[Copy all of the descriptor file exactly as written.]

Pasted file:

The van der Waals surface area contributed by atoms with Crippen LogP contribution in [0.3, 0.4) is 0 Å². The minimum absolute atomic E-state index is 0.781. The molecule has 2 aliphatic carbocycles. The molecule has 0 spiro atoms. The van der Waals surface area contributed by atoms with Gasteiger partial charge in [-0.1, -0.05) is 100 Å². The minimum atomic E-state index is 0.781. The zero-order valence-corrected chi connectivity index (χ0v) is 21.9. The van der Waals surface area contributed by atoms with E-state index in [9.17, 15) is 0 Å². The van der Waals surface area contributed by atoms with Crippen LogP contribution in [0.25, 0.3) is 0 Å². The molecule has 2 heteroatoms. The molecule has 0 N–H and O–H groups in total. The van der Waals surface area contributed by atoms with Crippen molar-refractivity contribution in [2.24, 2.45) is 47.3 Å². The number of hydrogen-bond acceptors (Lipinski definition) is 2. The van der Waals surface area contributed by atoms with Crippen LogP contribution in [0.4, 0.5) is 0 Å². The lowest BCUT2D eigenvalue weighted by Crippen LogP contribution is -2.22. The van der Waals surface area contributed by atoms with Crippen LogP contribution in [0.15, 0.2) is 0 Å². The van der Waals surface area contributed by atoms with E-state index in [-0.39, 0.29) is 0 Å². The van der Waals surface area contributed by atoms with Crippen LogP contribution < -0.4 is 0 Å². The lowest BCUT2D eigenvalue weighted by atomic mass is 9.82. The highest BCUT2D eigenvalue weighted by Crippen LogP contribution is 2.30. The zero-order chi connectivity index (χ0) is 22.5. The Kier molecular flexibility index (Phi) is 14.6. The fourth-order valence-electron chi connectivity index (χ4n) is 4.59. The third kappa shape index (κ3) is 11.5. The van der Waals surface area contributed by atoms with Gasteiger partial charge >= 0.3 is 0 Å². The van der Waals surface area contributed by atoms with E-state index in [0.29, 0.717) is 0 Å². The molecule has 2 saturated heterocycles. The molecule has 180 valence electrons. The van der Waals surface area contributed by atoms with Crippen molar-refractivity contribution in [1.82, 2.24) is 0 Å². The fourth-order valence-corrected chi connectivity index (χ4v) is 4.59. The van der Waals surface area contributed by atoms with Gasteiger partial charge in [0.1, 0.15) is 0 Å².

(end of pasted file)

The van der Waals surface area contributed by atoms with Crippen LogP contribution in [0.3, 0.4) is 0 Å². The minimum absolute atomic E-state index is 0.781. The molecule has 2 aliphatic carbocycles. The molecule has 0 spiro atoms. The van der Waals surface area contributed by atoms with Gasteiger partial charge in [-0.1, -0.05) is 100 Å². The minimum atomic E-state index is 0.781. The zero-order valence-corrected chi connectivity index (χ0v) is 21.9. The van der Waals surface area contributed by atoms with E-state index in [9.17, 15) is 0 Å². The van der Waals surface area contributed by atoms with Crippen LogP contribution in [0.25, 0.3) is 0 Å². The molecule has 2 heteroatoms. The molecule has 0 N–H and O–H groups in total. The van der Waals surface area contributed by atoms with Crippen molar-refractivity contribution in [2.24, 2.45) is 47.3 Å². The number of hydrogen-bond acceptors (Lipinski definition) is 2. The van der Waals surface area contributed by atoms with Crippen LogP contribution in [0.4, 0.5) is 0 Å². The lowest BCUT2D eigenvalue weighted by Crippen LogP contribution is -2.22. The van der Waals surface area contributed by atoms with Crippen LogP contribution in [0.15, 0.2) is 0 Å². The van der Waals surface area contributed by atoms with E-state index in [-0.39, 0.29) is 0 Å². The van der Waals surface area contributed by atoms with Crippen LogP contribution < -0.4 is 0 Å². The lowest BCUT2D eigenvalue weighted by atomic mass is 9.82. The highest BCUT2D eigenvalue weighted by Crippen LogP contribution is 2.30. The zero-order chi connectivity index (χ0) is 22.5. The Kier molecular flexibility index (Phi) is 14.6. The fourth-order valence-electron chi connectivity index (χ4n) is 4.59. The third kappa shape index (κ3) is 11.5. The van der Waals surface area contributed by atoms with Gasteiger partial charge >= 0.3 is 0 Å². The van der Waals surface area contributed by atoms with E-state index in [0.29, 0.717) is 0 Å². The molecule has 2 saturated heterocycles. The molecule has 180 valence electrons. The van der Waals surface area contributed by atoms with Crippen molar-refractivity contribution in [1.82, 2.24) is 0 Å². The fourth-order valence-corrected chi connectivity index (χ4v) is 4.59. The van der Waals surface area contributed by atoms with Gasteiger partial charge in [0.1, 0.15) is 0 Å².